Barbara Pym (1913-80) was born in Shropshire and educated at St Hilda's College, Oxford. When in 1977 the TLS asked critics to name the most underrated authors of the past 75 years, only one was named twice (by Philip Larkin and Lord David Cecil): Barbara Pym. Her novels are characterised by what Anne Tyler has called 'the heartbreaking silliness of everyday life'.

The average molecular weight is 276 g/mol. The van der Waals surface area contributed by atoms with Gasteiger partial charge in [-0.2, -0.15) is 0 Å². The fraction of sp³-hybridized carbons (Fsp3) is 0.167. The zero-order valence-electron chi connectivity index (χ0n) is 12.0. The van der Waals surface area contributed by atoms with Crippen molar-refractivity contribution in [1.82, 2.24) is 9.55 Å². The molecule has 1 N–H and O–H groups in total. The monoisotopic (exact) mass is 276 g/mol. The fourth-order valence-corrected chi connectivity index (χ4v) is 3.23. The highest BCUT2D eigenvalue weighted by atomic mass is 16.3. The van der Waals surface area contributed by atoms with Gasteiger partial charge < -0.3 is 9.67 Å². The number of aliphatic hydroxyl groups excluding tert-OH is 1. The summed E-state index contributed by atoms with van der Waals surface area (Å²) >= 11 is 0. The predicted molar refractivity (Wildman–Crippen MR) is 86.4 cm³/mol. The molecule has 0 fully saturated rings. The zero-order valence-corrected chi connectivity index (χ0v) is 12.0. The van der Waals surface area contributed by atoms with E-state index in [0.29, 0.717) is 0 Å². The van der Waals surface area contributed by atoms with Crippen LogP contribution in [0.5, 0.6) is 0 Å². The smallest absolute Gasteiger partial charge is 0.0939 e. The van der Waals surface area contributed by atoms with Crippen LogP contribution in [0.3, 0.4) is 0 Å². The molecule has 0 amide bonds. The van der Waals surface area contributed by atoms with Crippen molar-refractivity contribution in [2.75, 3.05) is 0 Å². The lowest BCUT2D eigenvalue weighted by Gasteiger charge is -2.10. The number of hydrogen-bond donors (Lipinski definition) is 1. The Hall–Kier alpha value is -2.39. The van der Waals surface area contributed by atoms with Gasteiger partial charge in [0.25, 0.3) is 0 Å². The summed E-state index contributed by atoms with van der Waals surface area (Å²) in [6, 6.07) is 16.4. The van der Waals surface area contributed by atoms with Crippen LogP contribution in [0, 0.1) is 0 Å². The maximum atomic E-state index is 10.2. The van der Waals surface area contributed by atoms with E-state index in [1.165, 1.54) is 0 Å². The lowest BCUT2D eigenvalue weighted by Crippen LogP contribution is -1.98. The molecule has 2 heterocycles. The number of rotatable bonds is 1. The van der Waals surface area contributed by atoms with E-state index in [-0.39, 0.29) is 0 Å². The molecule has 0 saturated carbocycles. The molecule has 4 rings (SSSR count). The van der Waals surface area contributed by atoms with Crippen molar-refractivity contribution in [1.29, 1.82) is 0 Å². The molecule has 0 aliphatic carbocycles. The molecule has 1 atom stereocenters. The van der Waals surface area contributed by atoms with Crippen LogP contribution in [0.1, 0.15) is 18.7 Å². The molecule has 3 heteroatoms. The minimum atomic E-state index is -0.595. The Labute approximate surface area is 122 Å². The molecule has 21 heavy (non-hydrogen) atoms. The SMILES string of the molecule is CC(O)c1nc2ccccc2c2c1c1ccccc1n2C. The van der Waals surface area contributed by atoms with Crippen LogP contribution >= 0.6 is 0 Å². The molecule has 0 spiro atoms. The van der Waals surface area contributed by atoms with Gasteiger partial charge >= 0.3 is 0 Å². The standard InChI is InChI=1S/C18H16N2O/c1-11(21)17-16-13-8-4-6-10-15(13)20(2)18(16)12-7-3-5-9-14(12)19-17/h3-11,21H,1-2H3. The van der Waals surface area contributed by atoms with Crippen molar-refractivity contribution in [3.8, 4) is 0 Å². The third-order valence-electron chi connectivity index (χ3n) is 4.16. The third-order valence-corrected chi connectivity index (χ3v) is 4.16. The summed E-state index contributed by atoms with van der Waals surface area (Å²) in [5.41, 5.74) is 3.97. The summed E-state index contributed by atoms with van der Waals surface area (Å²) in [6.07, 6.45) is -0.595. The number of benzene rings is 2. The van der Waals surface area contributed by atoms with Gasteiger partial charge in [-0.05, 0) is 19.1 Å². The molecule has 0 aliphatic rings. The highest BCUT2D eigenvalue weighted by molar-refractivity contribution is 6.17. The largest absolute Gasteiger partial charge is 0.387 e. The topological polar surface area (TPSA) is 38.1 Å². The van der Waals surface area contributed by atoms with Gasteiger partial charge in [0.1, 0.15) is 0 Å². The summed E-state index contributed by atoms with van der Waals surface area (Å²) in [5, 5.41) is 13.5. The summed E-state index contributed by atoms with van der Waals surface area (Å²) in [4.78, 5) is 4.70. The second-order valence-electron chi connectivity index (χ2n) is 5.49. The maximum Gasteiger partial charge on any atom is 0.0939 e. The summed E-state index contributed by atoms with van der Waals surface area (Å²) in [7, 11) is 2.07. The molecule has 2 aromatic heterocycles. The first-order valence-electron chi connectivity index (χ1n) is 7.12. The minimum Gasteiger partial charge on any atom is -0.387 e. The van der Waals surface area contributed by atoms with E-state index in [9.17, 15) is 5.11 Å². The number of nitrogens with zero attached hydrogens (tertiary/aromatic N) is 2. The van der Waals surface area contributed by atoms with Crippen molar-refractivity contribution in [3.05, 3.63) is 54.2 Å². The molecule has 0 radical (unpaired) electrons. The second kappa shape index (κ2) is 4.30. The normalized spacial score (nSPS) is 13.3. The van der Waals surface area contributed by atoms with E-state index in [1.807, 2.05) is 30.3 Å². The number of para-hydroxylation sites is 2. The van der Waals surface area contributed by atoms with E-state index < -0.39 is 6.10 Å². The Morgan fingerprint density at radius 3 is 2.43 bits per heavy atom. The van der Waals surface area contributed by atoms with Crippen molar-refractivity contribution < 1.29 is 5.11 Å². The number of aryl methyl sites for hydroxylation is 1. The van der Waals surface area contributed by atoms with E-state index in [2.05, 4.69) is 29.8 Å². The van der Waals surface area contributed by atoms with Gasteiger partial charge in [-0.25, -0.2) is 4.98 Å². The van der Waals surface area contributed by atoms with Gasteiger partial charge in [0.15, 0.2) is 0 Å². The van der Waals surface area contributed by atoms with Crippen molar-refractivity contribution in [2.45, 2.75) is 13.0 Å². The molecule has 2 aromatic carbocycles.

With an introduction by Alexander McCall Smith One did not drink sherry before the evening, just as one did not read a novel in the morning. In 1970s London Edwin, Norman, Letty and Marcia work in the same office and suffer the same problem - loneliness. Lovingly and with delightful humour, Pym conducts us through their day-to-day existence: their preoccupations, their irritations, their judgements, and - perhaps most keenly felt - their worries about having somehow missed out on life as post-war Britain shifted around them. Deliciously, blackly funny and full of obstinate optimism, Quartet in Autumn shows Barbara Pym's sensitive artistry at its most sparkling. A classic from one of Britain's most loved and highly acclaimed novelists, its world is both extraordinary and familiar, revealing the eccentricities of everyday life.